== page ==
A patient who alleged she was sexually assaulted by a UCLA Health gynecologist was awarded $2.25 million in a settlement finalized last month with the University of California regents, according to university records released Monday.
The patient’s accusation stemmed from a February 2018 appointment with Dr. James M. Heaps. Heaps was charged in early June with sexual battery and exploitation in connection with his treatment of two patients — including the woman whose claim was settled last month.
Heaps has pleaded not guilty, and his attorney has said he will continue to fight the charges.
UCLA released a redacted copy of the settlement in response to a public records request filed by The Times. The university released additional documents, including a copy of a settlement in March of almost $1.3 million with a UCLA nurse practitioner who alleged sexual harassment by Heaps and claimed he retaliated against her for participating in the UCLA investigations of him.
The criminal investigation of Heaps was prompted by a complaint made by a patient in December 2017, according to court records. UCLA did not restrict Heaps while investigating the woman’s complaint, even though university officials discovered two other complaints about Heaps during the investigation.
It was while the university’s inquiry was ongoing that the patient in last month’s settlement was treated by him. Her name was redacted from the records released by UCLA.
Heaps’ attorney, Tracy Green, previously told The Times the patient was a 48-year-old mother of three who accused the doctor of improperly putting his fingers in her vagina. Green said her client was a “respected, talented and thorough gynecological oncologist” whose treatment was always medically necessary and done with respect for patients.
On Monday, Green said Heaps was adamant that UCLA not settle with the patient because he didn’t do anything wrong and felt settling would imply otherwise. He refused to contribute any money to the settlement, she said.
“[UCLA] genuinely said, ‘Oh no, this will keep things confidential – we don’t want it to blow up like what happened to USC,’” Green said, referencing Dr. George Tyndall, a USC campus gynecologist accused of sexually abusing hundreds of students during nearly three decades at a campus clinic.
Green said UCLA’s investigation into Heaps was “sloppy and careless” in that the university didn’t pull medical charts or conduct in-depth interviews with staff and patients. The staff members who were interviewed maintained they never witnessed Heaps do anything sexual with a patient, Green said.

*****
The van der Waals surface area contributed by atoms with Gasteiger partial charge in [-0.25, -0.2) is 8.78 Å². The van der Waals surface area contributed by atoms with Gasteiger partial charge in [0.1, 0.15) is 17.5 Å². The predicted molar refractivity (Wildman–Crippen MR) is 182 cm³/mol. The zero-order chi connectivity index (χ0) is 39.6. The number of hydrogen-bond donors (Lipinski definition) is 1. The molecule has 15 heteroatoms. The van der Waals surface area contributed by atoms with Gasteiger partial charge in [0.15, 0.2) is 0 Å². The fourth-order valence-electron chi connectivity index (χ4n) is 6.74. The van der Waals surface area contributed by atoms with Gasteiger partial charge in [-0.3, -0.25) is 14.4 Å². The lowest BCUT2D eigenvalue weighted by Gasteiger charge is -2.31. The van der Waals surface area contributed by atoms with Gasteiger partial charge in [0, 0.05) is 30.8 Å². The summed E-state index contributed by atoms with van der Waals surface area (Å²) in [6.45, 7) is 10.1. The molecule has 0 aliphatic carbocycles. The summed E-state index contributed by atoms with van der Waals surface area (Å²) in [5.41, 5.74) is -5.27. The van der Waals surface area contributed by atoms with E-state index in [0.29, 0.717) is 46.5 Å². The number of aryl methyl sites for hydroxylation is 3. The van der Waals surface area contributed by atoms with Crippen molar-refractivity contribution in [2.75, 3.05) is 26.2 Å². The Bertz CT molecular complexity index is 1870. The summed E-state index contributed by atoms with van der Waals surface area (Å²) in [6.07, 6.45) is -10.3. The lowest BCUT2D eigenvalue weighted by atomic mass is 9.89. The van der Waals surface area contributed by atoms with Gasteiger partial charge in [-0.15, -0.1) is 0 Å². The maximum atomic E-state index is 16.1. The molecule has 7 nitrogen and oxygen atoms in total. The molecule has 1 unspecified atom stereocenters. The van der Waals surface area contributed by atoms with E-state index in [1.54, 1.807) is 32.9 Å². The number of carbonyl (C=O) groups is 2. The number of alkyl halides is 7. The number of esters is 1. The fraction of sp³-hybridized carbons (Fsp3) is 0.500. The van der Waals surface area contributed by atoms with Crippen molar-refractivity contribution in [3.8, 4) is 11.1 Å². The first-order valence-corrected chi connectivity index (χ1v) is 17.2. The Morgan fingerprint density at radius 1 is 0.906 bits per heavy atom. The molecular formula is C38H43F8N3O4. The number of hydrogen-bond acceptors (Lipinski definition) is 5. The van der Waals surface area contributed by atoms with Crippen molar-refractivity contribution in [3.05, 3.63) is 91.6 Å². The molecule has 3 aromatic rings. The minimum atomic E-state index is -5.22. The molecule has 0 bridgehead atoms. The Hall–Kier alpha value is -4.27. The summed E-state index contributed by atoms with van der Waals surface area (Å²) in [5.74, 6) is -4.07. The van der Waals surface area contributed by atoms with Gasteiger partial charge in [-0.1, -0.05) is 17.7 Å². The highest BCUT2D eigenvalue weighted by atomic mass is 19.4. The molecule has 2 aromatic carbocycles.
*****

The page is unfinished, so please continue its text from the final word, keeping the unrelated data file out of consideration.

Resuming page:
“He knows he didn’t do anything for sexual gratification,” Green said.
Green said the claim that Heaps retaliated against the nurse practitioner stemmed from his sending her a text message asking if she was OK after realizing she was no longer working at UCLA Health. University officials told him this violated the university’s no-contact policy during a Title IX investigation. When interviewed by UCLA, the nurse practitioner said she never witnessed any sexual misconduct between Heaps and his patients, Green said.
The nurse practitioner could not be reached for comment.
Heaps retired in June 2018. The university didn’t make any public reference to patient allegations against him until last month when UCLA sent an email to its campus community following Heaps’ arrest.
UCLA officials have apologized for their handling of the case and said they could have done a better job communicating with patients.
Heaps was a high-profile, highly paid gynecologist who worked part-time at the UCLA student health center from about 1983 to 2010. He was hired by UCLA Health in 2014 and held medical staff privileges at the Ronald Reagan UCLA Medical Center from 1988 to 2018.
More than 50 women have stepped forward alleging that Heaps sexually abused them while he was practicing at UCLA, according to attorneys representing former patients.
As part of the June settlement, the patient will meet separately with UCLA Health President Johnese Spisso and the regent who chairs the health services committee. In those meetings, the patient will share what happened to her and make recommendations for how the university should handle patient complaints in the future.
“UCLA made the decision to pay this settlement,” the woman’s attorneys, Darren Kavinoky and Jennifer McGrath, said in a statement. “That decision speaks volumes. We doubt it will be the last.”